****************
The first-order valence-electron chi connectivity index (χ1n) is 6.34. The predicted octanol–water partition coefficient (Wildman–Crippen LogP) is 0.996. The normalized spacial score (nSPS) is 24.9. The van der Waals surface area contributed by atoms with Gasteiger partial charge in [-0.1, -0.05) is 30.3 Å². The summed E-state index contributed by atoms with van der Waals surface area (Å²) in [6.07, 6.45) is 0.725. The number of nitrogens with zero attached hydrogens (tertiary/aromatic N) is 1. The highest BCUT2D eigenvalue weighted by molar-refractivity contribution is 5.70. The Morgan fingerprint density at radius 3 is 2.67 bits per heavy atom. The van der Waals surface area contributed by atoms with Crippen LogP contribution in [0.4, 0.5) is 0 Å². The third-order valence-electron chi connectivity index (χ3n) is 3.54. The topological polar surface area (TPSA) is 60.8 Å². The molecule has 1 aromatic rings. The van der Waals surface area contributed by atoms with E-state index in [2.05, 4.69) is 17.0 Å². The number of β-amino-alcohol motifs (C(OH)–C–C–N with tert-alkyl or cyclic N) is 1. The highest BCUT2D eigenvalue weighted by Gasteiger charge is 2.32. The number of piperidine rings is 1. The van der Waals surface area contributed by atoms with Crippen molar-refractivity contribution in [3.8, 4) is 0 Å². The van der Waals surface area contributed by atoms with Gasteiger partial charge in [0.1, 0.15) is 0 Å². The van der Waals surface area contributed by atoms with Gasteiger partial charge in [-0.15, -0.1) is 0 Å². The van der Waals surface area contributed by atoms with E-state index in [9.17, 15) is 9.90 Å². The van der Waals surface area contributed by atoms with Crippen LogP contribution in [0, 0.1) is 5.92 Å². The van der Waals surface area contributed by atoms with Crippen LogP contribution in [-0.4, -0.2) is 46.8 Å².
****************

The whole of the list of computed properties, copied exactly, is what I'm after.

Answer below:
The first-order valence-electron chi connectivity index (χ1n) is 6.34. The predicted octanol–water partition coefficient (Wildman–Crippen LogP) is 0.996. The normalized spacial score (nSPS) is 24.9. The van der Waals surface area contributed by atoms with Gasteiger partial charge in [-0.1, -0.05) is 30.3 Å². The summed E-state index contributed by atoms with van der Waals surface area (Å²) in [6.07, 6.45) is 0.725. The number of nitrogens with zero attached hydrogens (tertiary/aromatic N) is 1. The highest BCUT2D eigenvalue weighted by molar-refractivity contribution is 5.70. The Morgan fingerprint density at radius 3 is 2.67 bits per heavy atom. The van der Waals surface area contributed by atoms with Crippen LogP contribution in [0.4, 0.5) is 0 Å². The third-order valence-electron chi connectivity index (χ3n) is 3.54. The topological polar surface area (TPSA) is 60.8 Å². The molecule has 1 aromatic rings. The van der Waals surface area contributed by atoms with E-state index in [2.05, 4.69) is 17.0 Å². The number of β-amino-alcohol motifs (C(OH)–C–C–N with tert-alkyl or cyclic N) is 1. The highest BCUT2D eigenvalue weighted by Gasteiger charge is 2.32. The number of piperidine rings is 1. The van der Waals surface area contributed by atoms with Crippen molar-refractivity contribution in [3.8, 4) is 0 Å². The van der Waals surface area contributed by atoms with Gasteiger partial charge in [0.1, 0.15) is 0 Å². The van der Waals surface area contributed by atoms with Gasteiger partial charge in [-0.15, -0.1) is 0 Å². The van der Waals surface area contributed by atoms with E-state index in [9.17, 15) is 9.90 Å². The van der Waals surface area contributed by atoms with Crippen LogP contribution in [0, 0.1) is 5.92 Å². The van der Waals surface area contributed by atoms with Crippen LogP contribution in [-0.4, -0.2) is 46.8 Å².